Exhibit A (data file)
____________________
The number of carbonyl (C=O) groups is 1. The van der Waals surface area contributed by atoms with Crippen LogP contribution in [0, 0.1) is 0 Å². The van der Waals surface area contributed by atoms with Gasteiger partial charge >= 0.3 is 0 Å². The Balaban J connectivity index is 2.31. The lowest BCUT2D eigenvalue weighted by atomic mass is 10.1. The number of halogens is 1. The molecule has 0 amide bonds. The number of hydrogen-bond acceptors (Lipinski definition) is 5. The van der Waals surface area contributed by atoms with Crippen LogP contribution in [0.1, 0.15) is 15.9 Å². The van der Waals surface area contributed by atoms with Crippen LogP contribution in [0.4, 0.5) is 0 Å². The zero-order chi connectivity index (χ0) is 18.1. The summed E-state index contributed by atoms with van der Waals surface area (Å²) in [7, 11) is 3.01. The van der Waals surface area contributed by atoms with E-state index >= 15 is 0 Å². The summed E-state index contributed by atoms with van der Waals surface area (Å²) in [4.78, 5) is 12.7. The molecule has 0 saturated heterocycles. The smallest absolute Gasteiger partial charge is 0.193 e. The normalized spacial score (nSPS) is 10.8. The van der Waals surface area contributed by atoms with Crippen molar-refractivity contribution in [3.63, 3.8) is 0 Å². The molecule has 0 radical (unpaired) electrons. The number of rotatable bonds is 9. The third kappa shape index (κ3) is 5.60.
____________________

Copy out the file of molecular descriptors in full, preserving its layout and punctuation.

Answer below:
The number of carbonyl (C=O) groups is 1. The van der Waals surface area contributed by atoms with Crippen LogP contribution in [0, 0.1) is 0 Å². The van der Waals surface area contributed by atoms with Gasteiger partial charge >= 0.3 is 0 Å². The Balaban J connectivity index is 2.31. The lowest BCUT2D eigenvalue weighted by atomic mass is 10.1. The number of halogens is 1. The molecule has 0 amide bonds. The number of hydrogen-bond acceptors (Lipinski definition) is 5. The van der Waals surface area contributed by atoms with Crippen LogP contribution in [0.1, 0.15) is 15.9 Å². The van der Waals surface area contributed by atoms with Crippen LogP contribution in [0.4, 0.5) is 0 Å². The zero-order chi connectivity index (χ0) is 18.1. The summed E-state index contributed by atoms with van der Waals surface area (Å²) in [7, 11) is 3.01. The van der Waals surface area contributed by atoms with E-state index >= 15 is 0 Å². The summed E-state index contributed by atoms with van der Waals surface area (Å²) in [4.78, 5) is 12.7. The molecule has 0 saturated heterocycles. The smallest absolute Gasteiger partial charge is 0.193 e. The normalized spacial score (nSPS) is 10.8. The van der Waals surface area contributed by atoms with Crippen molar-refractivity contribution in [3.63, 3.8) is 0 Å². The molecule has 0 radical (unpaired) electrons. The number of rotatable bonds is 9. The third kappa shape index (κ3) is 5.60.